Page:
Independence activists in a provincial region of Spain are taking to different tactics to send their message.
Several hundred thousand people demanding an independent Catalonia joined hands to form a 250-mile human chain across the northeastern region of Spain.
The demonstration Wednesday aimed to illustrate local support for political efforts to break away from Spain. Organizers estimated about 400,000 people took part in the human chain.
Catalonia claims a deep cultural difference based on its language, which is spoken side-by-side with Spanish in the wealthy region.
Catalonia's regional leader Artur Mas has promised to hold a referendum on independence in 2014, but the Madrid-based government has said that such a vote would be unconstitutional.
Polls indicate that the majority of Catalans agree on holding a referendum, though surveys in the region of 7.5 million people indicate support for independence is around 50 percent.
Catalonia, a region of 7.5 million people that includes Spain's second-largest city of Barcelona, is one of the areas suffering the most after Spain's real estate bust produced a four-year-old economic crisis. Spain's economy is now in shreds and unemployment is 25 percent and rising.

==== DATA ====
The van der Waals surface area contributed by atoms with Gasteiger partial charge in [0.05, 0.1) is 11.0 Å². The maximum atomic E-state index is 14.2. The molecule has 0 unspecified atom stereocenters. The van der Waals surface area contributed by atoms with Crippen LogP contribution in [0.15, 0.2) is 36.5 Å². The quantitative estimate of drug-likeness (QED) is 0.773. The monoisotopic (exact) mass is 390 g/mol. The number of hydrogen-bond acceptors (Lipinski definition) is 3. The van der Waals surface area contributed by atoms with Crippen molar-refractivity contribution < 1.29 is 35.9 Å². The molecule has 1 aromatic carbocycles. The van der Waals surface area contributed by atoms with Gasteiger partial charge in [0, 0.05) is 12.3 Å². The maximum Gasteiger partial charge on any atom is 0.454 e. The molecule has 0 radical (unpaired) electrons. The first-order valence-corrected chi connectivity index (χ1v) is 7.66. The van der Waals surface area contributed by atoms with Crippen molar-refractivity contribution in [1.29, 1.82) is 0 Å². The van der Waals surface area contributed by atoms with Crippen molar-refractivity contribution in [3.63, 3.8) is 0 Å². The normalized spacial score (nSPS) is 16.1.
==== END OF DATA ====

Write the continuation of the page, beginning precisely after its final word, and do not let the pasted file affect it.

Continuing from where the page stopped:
Catalonia is responsible for around a fifth of Spain's economic output and many residents complain that the central government in Madrid takes in more tax money from the region than it gives back.
Catalan has had a long history separatist sentiment, especially since its own language and cultural traditions were harshly repressed by Gen. Francisco Franco's military dictatorship from the end of Spain's Civil War in 1939 until his death in 1975.
That sentiment was reignited last fall, when Prime Minister Mariano Rajoy refused to ease Catalonia's tax load and 1.5 million people turned out in Barcelona for the largest nationalist rally since the 1970s.
Based on reporting by The Associated Press.